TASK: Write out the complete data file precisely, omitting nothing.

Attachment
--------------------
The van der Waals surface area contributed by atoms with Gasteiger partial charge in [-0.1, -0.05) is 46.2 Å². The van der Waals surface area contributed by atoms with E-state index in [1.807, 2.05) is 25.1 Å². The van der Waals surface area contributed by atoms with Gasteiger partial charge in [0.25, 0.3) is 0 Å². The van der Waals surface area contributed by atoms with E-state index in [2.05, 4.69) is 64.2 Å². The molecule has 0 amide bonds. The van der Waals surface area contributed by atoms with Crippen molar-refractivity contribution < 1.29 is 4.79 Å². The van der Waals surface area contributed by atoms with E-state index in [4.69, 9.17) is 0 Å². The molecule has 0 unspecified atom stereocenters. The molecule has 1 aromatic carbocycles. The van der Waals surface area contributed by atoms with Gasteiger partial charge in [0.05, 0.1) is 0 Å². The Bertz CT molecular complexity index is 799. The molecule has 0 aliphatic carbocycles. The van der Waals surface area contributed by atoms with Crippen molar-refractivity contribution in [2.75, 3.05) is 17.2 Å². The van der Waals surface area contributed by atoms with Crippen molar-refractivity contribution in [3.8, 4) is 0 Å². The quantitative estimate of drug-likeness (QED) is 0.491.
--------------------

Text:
The van der Waals surface area contributed by atoms with Gasteiger partial charge in [-0.1, -0.05) is 46.2 Å². The van der Waals surface area contributed by atoms with E-state index in [1.807, 2.05) is 25.1 Å². The van der Waals surface area contributed by atoms with Gasteiger partial charge in [0.25, 0.3) is 0 Å². The van der Waals surface area contributed by atoms with E-state index in [2.05, 4.69) is 64.2 Å². The molecule has 0 amide bonds. The van der Waals surface area contributed by atoms with Crippen molar-refractivity contribution < 1.29 is 4.79 Å². The van der Waals surface area contributed by atoms with E-state index in [4.69, 9.17) is 0 Å². The molecule has 0 unspecified atom stereocenters. The molecule has 1 aromatic carbocycles. The van der Waals surface area contributed by atoms with Gasteiger partial charge in [0.05, 0.1) is 0 Å². The Bertz CT molecular complexity index is 799. The molecule has 0 aliphatic carbocycles. The van der Waals surface area contributed by atoms with Crippen molar-refractivity contribution in [2.75, 3.05) is 17.2 Å². The van der Waals surface area contributed by atoms with Crippen molar-refractivity contribution in [3.8, 4) is 0 Å². The quantitative estimate of drug-likeness (QED) is 0.491.